Never have kaiju been so loud, so big, and so bad.
(And did I say LOUD? And BIG? And BAD?)
And never have some of the best actors in the industry been so wasted.
I wasn’t expecting a character drama, not at all; I was just looking for some hardcore monster-on-monster cagematching; but as Pacific Rim showed, a small, small investment to make your characters distinguishable from each other goes a long, long way. THAT movie wasn’t high drama either, but at least I had a sense of who people were and what they wanted, and it enabled me to care about what happened, mourn over the losses, laugh at situational humor.
Godzilla only really has one character whose motivations you understand, and that doesn’t last long; and the rest of the characters are just filler. David Strathairn? Elizabeth Olsen? Ken Watanabe? Juliette Binoche? Bryan Cranston? Wasted or close to it. You could have cast this movie with nobodies and it would have trawled in the same box office haul, and the movie would not have been any worse for it.
(But it’s so LOUD! and BIG! and BAD!)
And no, Aaron Taylor-Johnson is not a bad actor in his own right, but his character here is just debris bounced from disaster to disaster, with little motivation of his own (except maybe “Homeward Bound,” kaiju eiga style). Which leads to probably the biggest reason why none of the human element worked:
The movie is not about the people, it’s really about the monsters — yet they spend 75% of the movie on the people without doing much with them.
The people never are able to stand in the way of the monsters, their efforts are obviously pointless from the start. Humanity’s only hope is Godzilla… and he shows up on his own to kill the other kaiju in order to “balance out nature.” He’s like starvation to an overpopulation of deer or a bolt of lightning to balance out electron quotas — the naturalistic deux es machina trashing the behemoths that humanity cannot, and he comes, he conquers, he descends to the ocean depths in glory at will, and one day he shall come again to judge the living and the dead kaiju alike, selah and thanks for all the fish.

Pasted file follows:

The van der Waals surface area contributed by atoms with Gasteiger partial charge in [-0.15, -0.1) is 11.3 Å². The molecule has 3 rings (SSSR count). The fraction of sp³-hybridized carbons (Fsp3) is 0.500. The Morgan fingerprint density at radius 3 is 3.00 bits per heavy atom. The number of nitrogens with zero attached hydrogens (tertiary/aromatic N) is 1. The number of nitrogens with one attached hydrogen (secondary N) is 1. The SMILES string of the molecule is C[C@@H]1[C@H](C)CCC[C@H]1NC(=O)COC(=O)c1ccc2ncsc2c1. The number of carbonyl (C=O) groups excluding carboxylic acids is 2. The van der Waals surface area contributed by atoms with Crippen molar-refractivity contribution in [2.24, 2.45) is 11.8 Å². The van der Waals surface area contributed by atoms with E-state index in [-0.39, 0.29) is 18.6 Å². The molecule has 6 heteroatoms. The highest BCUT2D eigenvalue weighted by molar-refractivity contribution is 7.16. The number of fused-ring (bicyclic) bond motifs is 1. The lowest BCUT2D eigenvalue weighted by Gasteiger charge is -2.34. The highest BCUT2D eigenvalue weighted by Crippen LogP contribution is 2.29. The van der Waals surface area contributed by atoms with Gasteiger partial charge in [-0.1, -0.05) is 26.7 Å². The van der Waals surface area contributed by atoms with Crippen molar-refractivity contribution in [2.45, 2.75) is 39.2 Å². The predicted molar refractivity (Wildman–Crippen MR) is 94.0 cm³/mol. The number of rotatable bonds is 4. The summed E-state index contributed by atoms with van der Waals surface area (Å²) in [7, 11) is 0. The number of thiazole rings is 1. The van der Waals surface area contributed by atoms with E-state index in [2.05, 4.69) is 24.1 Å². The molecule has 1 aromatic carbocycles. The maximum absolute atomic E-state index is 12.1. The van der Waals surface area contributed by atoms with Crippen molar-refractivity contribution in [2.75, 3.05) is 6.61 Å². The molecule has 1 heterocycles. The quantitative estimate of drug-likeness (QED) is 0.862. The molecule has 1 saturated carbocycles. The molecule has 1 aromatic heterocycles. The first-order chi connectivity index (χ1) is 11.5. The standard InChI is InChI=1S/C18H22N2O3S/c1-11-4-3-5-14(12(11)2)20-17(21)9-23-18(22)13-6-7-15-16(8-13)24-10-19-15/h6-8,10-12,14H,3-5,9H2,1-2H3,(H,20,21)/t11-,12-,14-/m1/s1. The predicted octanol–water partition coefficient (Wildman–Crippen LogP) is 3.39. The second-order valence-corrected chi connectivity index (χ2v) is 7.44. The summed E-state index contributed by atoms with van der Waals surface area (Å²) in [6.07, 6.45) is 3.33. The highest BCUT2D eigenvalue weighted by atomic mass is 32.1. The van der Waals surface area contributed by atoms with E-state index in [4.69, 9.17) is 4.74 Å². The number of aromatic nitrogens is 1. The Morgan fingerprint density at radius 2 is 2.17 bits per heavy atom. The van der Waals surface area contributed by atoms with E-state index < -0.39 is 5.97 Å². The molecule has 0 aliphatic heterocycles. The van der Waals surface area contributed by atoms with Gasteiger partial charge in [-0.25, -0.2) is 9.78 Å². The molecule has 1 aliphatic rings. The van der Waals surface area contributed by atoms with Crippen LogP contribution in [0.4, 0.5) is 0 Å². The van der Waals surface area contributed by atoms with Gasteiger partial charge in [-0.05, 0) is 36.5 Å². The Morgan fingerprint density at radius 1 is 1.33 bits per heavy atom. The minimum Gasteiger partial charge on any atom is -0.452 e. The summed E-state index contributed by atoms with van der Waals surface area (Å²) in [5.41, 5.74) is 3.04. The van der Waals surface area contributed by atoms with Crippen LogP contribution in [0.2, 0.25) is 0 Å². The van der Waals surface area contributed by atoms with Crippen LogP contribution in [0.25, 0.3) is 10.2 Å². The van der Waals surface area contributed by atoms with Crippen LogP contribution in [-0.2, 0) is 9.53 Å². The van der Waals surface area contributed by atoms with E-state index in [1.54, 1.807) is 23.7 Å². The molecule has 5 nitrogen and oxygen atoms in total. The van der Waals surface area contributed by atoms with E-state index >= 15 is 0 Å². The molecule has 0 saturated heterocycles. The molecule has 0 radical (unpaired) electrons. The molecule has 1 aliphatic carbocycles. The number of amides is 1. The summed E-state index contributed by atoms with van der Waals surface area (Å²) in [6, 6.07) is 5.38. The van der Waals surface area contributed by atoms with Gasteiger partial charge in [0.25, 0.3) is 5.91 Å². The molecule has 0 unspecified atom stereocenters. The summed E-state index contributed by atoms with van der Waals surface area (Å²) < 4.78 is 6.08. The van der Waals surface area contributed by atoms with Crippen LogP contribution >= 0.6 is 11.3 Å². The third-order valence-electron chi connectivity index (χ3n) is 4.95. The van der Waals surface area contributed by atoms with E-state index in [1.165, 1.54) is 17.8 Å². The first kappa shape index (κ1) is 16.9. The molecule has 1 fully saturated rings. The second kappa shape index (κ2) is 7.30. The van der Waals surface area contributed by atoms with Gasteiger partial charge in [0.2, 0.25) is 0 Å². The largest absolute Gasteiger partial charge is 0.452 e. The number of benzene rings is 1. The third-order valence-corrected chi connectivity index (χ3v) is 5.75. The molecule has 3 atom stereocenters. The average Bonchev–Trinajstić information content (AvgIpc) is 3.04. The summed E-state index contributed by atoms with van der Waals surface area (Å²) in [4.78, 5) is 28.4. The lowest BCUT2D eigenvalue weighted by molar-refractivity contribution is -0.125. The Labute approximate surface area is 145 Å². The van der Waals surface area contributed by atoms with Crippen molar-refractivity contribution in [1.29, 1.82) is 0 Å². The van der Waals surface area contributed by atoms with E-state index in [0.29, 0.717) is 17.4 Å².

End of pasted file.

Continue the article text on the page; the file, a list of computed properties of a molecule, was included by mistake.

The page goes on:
(And “Gofira” is also terrible at cleaning up after himself, you’ll need one hell of a pooper-scooper… but I digress.)
((But wow, did I say it was LOUD? and BIG? and BAD?! ))
Godzilla is in essence the anti-Cloverfield. Cloverfield is in essence a love story using a city-razing monster as a backdrop, so keeping the monster hidden makes sense and increases tension. Godzilla is really a monster movie that tries to use a love story as a backdrop (Dad wants to get home!), yet much of the movie focuses on Dad’s wanderings rather than on the Daddy Monster of them all. MOAH MONSTAH PLEEZ.
I still dream of a 90-minute IMAX 3D extreme-combat bonebreaking downtown-trashing smörgåsbord of destruction.
PS. Was that a handful of Zip disks being portrayed as antiquated technology? Oh horrors!